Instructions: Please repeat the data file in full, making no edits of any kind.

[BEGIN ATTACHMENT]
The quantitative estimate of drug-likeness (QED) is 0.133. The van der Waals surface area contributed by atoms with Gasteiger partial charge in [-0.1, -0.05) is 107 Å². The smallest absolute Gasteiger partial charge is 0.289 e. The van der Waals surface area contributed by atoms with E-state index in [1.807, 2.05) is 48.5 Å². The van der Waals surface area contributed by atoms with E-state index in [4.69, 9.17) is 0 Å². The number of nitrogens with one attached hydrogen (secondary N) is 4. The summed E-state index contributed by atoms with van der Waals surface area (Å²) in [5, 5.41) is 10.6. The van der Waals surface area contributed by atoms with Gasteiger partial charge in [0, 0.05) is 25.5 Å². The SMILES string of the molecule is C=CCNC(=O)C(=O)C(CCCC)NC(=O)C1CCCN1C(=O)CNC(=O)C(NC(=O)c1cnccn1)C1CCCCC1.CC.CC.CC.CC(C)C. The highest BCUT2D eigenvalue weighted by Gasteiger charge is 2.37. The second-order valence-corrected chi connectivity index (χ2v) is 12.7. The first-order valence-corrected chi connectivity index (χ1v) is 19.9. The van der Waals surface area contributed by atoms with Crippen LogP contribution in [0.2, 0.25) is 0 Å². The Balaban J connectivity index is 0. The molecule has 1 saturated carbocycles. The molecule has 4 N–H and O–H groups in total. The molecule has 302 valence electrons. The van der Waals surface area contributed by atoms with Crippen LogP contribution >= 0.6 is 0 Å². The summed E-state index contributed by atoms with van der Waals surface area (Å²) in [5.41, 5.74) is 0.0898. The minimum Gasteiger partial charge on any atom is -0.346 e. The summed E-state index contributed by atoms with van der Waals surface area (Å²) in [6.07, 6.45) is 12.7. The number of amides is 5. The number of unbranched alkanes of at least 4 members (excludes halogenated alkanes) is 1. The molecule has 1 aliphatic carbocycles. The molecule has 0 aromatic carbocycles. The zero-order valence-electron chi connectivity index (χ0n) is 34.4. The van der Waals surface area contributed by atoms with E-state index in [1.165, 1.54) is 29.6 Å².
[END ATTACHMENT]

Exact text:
The quantitative estimate of drug-likeness (QED) is 0.133. The van der Waals surface area contributed by atoms with Gasteiger partial charge in [-0.1, -0.05) is 107 Å². The smallest absolute Gasteiger partial charge is 0.289 e. The van der Waals surface area contributed by atoms with E-state index in [1.807, 2.05) is 48.5 Å². The van der Waals surface area contributed by atoms with E-state index in [4.69, 9.17) is 0 Å². The number of nitrogens with one attached hydrogen (secondary N) is 4. The summed E-state index contributed by atoms with van der Waals surface area (Å²) in [5, 5.41) is 10.6. The van der Waals surface area contributed by atoms with Gasteiger partial charge in [0, 0.05) is 25.5 Å². The SMILES string of the molecule is C=CCNC(=O)C(=O)C(CCCC)NC(=O)C1CCCN1C(=O)CNC(=O)C(NC(=O)c1cnccn1)C1CCCCC1.CC.CC.CC.CC(C)C. The highest BCUT2D eigenvalue weighted by Gasteiger charge is 2.37. The second-order valence-corrected chi connectivity index (χ2v) is 12.7. The first-order valence-corrected chi connectivity index (χ1v) is 19.9. The van der Waals surface area contributed by atoms with Crippen LogP contribution in [0.2, 0.25) is 0 Å². The Balaban J connectivity index is 0. The molecule has 1 saturated carbocycles. The molecule has 4 N–H and O–H groups in total. The molecule has 302 valence electrons. The van der Waals surface area contributed by atoms with Crippen LogP contribution >= 0.6 is 0 Å². The summed E-state index contributed by atoms with van der Waals surface area (Å²) in [5.41, 5.74) is 0.0898. The minimum Gasteiger partial charge on any atom is -0.346 e. The summed E-state index contributed by atoms with van der Waals surface area (Å²) in [6.07, 6.45) is 12.7. The number of amides is 5. The number of unbranched alkanes of at least 4 members (excludes halogenated alkanes) is 1. The molecule has 1 aliphatic carbocycles. The molecule has 0 aromatic carbocycles. The zero-order valence-electron chi connectivity index (χ0n) is 34.4. The van der Waals surface area contributed by atoms with E-state index in [1.165, 1.54) is 29.6 Å².